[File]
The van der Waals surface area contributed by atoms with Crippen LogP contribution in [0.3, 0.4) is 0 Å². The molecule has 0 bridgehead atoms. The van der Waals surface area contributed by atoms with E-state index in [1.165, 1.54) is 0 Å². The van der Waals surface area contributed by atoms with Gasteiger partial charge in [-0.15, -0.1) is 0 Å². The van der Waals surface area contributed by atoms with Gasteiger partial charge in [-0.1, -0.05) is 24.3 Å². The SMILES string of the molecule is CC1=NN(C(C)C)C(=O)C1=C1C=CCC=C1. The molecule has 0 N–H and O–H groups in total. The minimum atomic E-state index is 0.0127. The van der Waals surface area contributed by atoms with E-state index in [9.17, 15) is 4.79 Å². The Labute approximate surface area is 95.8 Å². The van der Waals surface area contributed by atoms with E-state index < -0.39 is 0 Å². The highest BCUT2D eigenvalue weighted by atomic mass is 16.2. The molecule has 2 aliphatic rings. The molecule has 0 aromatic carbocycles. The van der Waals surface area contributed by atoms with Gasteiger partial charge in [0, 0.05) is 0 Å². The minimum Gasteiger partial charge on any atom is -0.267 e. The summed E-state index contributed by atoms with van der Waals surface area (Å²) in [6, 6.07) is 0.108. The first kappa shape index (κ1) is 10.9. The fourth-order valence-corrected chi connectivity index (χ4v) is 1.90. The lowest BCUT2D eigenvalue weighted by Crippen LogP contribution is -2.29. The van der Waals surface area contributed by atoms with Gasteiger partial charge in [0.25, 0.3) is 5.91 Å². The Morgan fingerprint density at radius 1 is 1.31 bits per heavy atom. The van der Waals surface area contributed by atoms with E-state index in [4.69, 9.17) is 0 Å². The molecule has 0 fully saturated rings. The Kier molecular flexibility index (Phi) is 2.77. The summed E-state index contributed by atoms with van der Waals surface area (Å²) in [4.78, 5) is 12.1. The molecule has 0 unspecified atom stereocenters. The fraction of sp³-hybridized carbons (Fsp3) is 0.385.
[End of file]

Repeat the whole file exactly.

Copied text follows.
The van der Waals surface area contributed by atoms with Crippen LogP contribution in [0.3, 0.4) is 0 Å². The molecule has 0 bridgehead atoms. The van der Waals surface area contributed by atoms with E-state index in [1.165, 1.54) is 0 Å². The van der Waals surface area contributed by atoms with Gasteiger partial charge in [-0.15, -0.1) is 0 Å². The van der Waals surface area contributed by atoms with Gasteiger partial charge in [-0.1, -0.05) is 24.3 Å². The SMILES string of the molecule is CC1=NN(C(C)C)C(=O)C1=C1C=CCC=C1. The molecule has 0 N–H and O–H groups in total. The minimum atomic E-state index is 0.0127. The van der Waals surface area contributed by atoms with E-state index in [9.17, 15) is 4.79 Å². The Labute approximate surface area is 95.8 Å². The van der Waals surface area contributed by atoms with E-state index < -0.39 is 0 Å². The highest BCUT2D eigenvalue weighted by atomic mass is 16.2. The molecule has 2 aliphatic rings. The molecule has 0 aromatic carbocycles. The van der Waals surface area contributed by atoms with Gasteiger partial charge in [0, 0.05) is 0 Å². The minimum Gasteiger partial charge on any atom is -0.267 e. The summed E-state index contributed by atoms with van der Waals surface area (Å²) in [6, 6.07) is 0.108. The first kappa shape index (κ1) is 10.9. The fourth-order valence-corrected chi connectivity index (χ4v) is 1.90. The lowest BCUT2D eigenvalue weighted by Crippen LogP contribution is -2.29. The van der Waals surface area contributed by atoms with Gasteiger partial charge in [0.25, 0.3) is 5.91 Å². The Morgan fingerprint density at radius 1 is 1.31 bits per heavy atom. The van der Waals surface area contributed by atoms with E-state index in [4.69, 9.17) is 0 Å². The molecule has 0 fully saturated rings. The Kier molecular flexibility index (Phi) is 2.77. The summed E-state index contributed by atoms with van der Waals surface area (Å²) in [4.78, 5) is 12.1. The molecule has 0 unspecified atom stereocenters. The fraction of sp³-hybridized carbons (Fsp3) is 0.385.